The Australian reports today that members of the PM’s Muslim Community Reference Group (MCRG) have taken a break from calling for government acceptance of Hezbollah as ‘freedom fighters’, and chanting “death to the enemies” (of Lebanon) at anti-war rallies to put forward a rather novel idea. The MCRG are calling for the establishment of a mentoring program for converts to Islam, complete with an ‘orientation pack’ for new Muslims.
MUSLIM leaders have urged the Howard Government to back a plan that would help prevent new converts to Islam from having their minds poisoned by extremist clerics.
Under the proposal by John Howard’s Muslim advisory board, mentors would bring converts into the fold to stop them falling into the hands of radicals.
There appears to be a common pattern emerging in the MCRG’s dealings with government: highlight some supposed ‘threat’ and then propose a solution that requires the expenditure of public funds to achieve it. In this case, the MCRG are promoting the threat of the radicalised convert and then asking that the government ‘back’ (i.e. fund) the production and distribution of supposed ‘convert packs’.
The proposal, called “engaging with converts to Islam”, is part of the group’s 32-page interim report obtained by The Australian. The report urges the development and implementation of “an orientation pack for converts, containing details of recommended mentors within the Muslim community”.
This would “minimise the risk that new converts to Islam will be vulnerable to extremists”, the report says. The MCRG urges the Australian Government to support it, given the prominence of some converts in extremist-related events.
Firstly, is there any evidence whatsoever that converts are in greater danger of radicalisation than others that were born Muslim? As anyone who has worked for a grassroots organisation would attest, the biggest challenge facing Muslim converts is continuing to practice their religion. Many, many people convert to Islam only to ‘drop out’ due to a variety of reasons that are far beyond the scope of this discussion.
It seems, however, that converts are being targeted for special attention because of events abroad where some converts have been found as part of terrorist plots or cells. There is also something intrinsically menacing to the broader community about a man who turns his back on his culture and religion to fight against that same culture.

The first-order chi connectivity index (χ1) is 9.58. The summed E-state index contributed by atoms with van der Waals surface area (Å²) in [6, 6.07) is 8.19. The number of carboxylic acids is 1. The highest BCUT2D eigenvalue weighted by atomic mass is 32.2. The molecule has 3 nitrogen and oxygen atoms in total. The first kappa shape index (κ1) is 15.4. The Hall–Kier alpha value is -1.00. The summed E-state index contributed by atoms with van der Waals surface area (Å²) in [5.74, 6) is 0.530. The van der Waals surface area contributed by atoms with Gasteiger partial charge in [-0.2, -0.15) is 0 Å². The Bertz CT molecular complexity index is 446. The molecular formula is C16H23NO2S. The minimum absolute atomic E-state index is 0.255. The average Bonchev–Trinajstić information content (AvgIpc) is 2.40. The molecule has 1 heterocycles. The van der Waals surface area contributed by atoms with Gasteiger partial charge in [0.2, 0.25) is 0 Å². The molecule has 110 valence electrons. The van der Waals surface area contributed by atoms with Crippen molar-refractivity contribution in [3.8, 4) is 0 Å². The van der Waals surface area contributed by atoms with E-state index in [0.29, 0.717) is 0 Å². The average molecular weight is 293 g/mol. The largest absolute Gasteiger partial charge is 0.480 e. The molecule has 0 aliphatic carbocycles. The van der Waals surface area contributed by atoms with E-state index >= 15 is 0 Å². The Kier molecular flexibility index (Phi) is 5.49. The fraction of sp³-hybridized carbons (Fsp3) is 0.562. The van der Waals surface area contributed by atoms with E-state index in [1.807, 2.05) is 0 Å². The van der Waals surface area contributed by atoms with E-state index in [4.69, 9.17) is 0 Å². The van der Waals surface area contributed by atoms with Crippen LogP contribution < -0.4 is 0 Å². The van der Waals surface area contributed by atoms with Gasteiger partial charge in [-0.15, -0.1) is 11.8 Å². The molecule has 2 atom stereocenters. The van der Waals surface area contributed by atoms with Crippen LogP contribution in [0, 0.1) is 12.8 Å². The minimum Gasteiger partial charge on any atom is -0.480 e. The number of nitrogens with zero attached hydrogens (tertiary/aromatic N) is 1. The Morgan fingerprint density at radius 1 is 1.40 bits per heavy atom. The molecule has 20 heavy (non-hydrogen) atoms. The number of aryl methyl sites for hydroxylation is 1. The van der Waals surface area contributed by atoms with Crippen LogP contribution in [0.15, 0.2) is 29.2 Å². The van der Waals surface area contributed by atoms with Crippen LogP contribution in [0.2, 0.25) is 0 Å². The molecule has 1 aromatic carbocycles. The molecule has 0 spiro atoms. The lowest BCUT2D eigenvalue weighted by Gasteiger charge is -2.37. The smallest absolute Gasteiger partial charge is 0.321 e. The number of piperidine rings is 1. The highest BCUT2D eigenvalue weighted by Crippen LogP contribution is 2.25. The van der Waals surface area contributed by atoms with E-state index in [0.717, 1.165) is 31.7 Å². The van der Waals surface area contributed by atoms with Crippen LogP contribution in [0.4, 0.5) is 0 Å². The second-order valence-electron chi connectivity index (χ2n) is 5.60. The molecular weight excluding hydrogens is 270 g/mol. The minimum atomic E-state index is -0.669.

Mr Soliman said converts were vulnerable to feeling isolated from Muslim and other communities and were considered prime candidates for extremist recruitment.
“You might have the more extremists of the groups or the recruiters looking for these types of people, understanding their vulnerability, understanding their yearning to connect on a deeper level,” he said.
Again, the idea that there are ‘recruiters’ actively searching for new converts and preying on their impressionable minds isn’t really supported by reality. If one looks at the people who have been arrested or charged thus far, the overwhelming majority of them have been Lebanese Muslims. Of course, nobody would suggest that we need special packs for Lebanese men, and yet there is now the suggestion that because some converts may have landed in trouble we need to give them special treatment. The fact is that those converts that do become radicalised don’t become ‘radicalised’ (if such a word even applies) immediately after conversion but they — at least, those whose cases I am familiar with — moved gradually towards their ideological destination (whatever that might be). In that sense, they are like everyone else.
The idea that converts are coming to Islam with a lot of ideological baggage such as anti-semitism and anti-Western sentiment is also not supported by any evidence. Whilst it may be true in some isolated cases, logic would suggest that the opposite is more common: people who grew up in the standard Australian cultural millieu do not hold the same sorts of views about Jewish people as, say, Muslims who grew up in the Middle East. Whereas the attitude to Jews in Western culture is overwhelmingly positive, they do not enjoy such good press in the Muslim and Arab world.
Regardless, government-funded ‘conversion packs’ makes little sense. If someone is indeed converting to Islam because he seeks validation of his anti-Semitism in the texts of this religion, he is not going to be dissuaded by a government pack advising him to not be extreme and to seek the guidance of some confirmed moderate mentors instead. If someone has decided to adopt a radical interpretation of the faith, then he won’t decide to question that faith just because he sees a glossy folder stamped with a government logo. If anything, a radical would see the interference of government in the religious affairs of Muslims as a validation of the old critique that Western governments are conspiring against Islam.
Furthermore, people are not converting at the hands of the MCRG. The MCRG, government and peak organisations do not know who is converting, where they are converting or what ideas they are adopting after conversion because, unlike many other faiths, Islam is completely decentralised. Nobody even knows how many people convert to Islam each year and how people renounce it. How can anyone then seriously suggest that they or any other individual organisation has the capability to get this information to new converts?
Yet, the most serious aspect of this proposal is that its advocates are effectively arguing that there is a real and significant threat posed by Muslim conversion. And surely that is not a message that serves the best interests of Muslim converts nor the broader Muslim community.